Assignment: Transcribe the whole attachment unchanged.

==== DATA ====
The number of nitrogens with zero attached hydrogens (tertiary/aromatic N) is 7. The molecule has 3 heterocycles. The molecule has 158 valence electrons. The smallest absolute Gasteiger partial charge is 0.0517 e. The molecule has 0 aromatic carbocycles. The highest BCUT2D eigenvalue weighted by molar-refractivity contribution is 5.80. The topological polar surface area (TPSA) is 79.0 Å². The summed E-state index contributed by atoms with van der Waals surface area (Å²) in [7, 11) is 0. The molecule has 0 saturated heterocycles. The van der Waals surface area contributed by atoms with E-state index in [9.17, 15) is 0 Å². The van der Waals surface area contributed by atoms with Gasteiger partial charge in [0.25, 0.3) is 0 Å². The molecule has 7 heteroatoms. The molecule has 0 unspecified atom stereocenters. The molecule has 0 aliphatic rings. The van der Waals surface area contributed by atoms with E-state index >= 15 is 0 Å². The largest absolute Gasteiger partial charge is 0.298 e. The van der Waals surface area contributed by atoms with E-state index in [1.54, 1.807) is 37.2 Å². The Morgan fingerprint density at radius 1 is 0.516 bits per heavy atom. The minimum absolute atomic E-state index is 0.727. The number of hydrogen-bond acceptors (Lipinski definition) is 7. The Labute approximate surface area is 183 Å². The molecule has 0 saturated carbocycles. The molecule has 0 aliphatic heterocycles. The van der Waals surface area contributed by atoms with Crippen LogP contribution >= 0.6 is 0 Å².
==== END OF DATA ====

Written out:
The number of nitrogens with zero attached hydrogens (tertiary/aromatic N) is 7. The molecule has 3 heterocycles. The molecule has 158 valence electrons. The smallest absolute Gasteiger partial charge is 0.0517 e. The molecule has 0 aromatic carbocycles. The highest BCUT2D eigenvalue weighted by molar-refractivity contribution is 5.80. The topological polar surface area (TPSA) is 79.0 Å². The summed E-state index contributed by atoms with van der Waals surface area (Å²) in [7, 11) is 0. The molecule has 0 saturated heterocycles. The van der Waals surface area contributed by atoms with E-state index in [9.17, 15) is 0 Å². The van der Waals surface area contributed by atoms with Gasteiger partial charge in [0.25, 0.3) is 0 Å². The molecule has 7 heteroatoms. The molecule has 0 unspecified atom stereocenters. The molecule has 0 aliphatic rings. The van der Waals surface area contributed by atoms with E-state index >= 15 is 0 Å². The largest absolute Gasteiger partial charge is 0.298 e. The van der Waals surface area contributed by atoms with E-state index in [1.54, 1.807) is 37.2 Å². The Morgan fingerprint density at radius 1 is 0.516 bits per heavy atom. The minimum absolute atomic E-state index is 0.727. The number of hydrogen-bond acceptors (Lipinski definition) is 7. The Labute approximate surface area is 183 Å². The molecule has 0 saturated carbocycles. The molecule has 0 aliphatic heterocycles. The van der Waals surface area contributed by atoms with Crippen LogP contribution >= 0.6 is 0 Å².